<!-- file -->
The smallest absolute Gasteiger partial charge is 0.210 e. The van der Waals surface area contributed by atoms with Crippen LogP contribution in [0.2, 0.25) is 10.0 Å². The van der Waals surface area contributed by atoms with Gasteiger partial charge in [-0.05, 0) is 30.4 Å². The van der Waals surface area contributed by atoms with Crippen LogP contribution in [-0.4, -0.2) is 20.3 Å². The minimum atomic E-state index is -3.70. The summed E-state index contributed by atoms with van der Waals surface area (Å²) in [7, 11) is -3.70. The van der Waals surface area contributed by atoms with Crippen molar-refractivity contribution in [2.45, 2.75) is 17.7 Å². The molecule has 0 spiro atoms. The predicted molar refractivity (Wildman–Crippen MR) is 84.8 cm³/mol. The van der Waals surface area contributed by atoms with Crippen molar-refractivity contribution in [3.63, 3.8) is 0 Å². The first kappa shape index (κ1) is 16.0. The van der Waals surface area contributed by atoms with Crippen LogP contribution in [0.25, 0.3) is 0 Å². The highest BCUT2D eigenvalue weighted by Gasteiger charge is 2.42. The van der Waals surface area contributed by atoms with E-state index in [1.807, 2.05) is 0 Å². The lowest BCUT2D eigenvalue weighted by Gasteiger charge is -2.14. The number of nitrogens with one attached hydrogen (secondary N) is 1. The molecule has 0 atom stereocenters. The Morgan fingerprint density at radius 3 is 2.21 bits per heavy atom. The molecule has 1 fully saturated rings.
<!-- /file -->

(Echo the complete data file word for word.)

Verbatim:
The smallest absolute Gasteiger partial charge is 0.210 e. The van der Waals surface area contributed by atoms with Crippen LogP contribution in [0.2, 0.25) is 10.0 Å². The van der Waals surface area contributed by atoms with Gasteiger partial charge in [-0.05, 0) is 30.4 Å². The van der Waals surface area contributed by atoms with Crippen LogP contribution in [-0.4, -0.2) is 20.3 Å². The minimum atomic E-state index is -3.70. The summed E-state index contributed by atoms with van der Waals surface area (Å²) in [7, 11) is -3.70. The van der Waals surface area contributed by atoms with Crippen molar-refractivity contribution in [2.45, 2.75) is 17.7 Å². The molecule has 0 spiro atoms. The predicted molar refractivity (Wildman–Crippen MR) is 84.8 cm³/mol. The van der Waals surface area contributed by atoms with Crippen molar-refractivity contribution in [3.63, 3.8) is 0 Å². The first kappa shape index (κ1) is 16.0. The van der Waals surface area contributed by atoms with Crippen LogP contribution in [0.25, 0.3) is 0 Å². The highest BCUT2D eigenvalue weighted by Gasteiger charge is 2.42. The van der Waals surface area contributed by atoms with E-state index in [1.807, 2.05) is 0 Å². The lowest BCUT2D eigenvalue weighted by Gasteiger charge is -2.14. The number of nitrogens with one attached hydrogen (secondary N) is 1. The molecule has 0 atom stereocenters. The Morgan fingerprint density at radius 3 is 2.21 bits per heavy atom. The molecule has 1 fully saturated rings.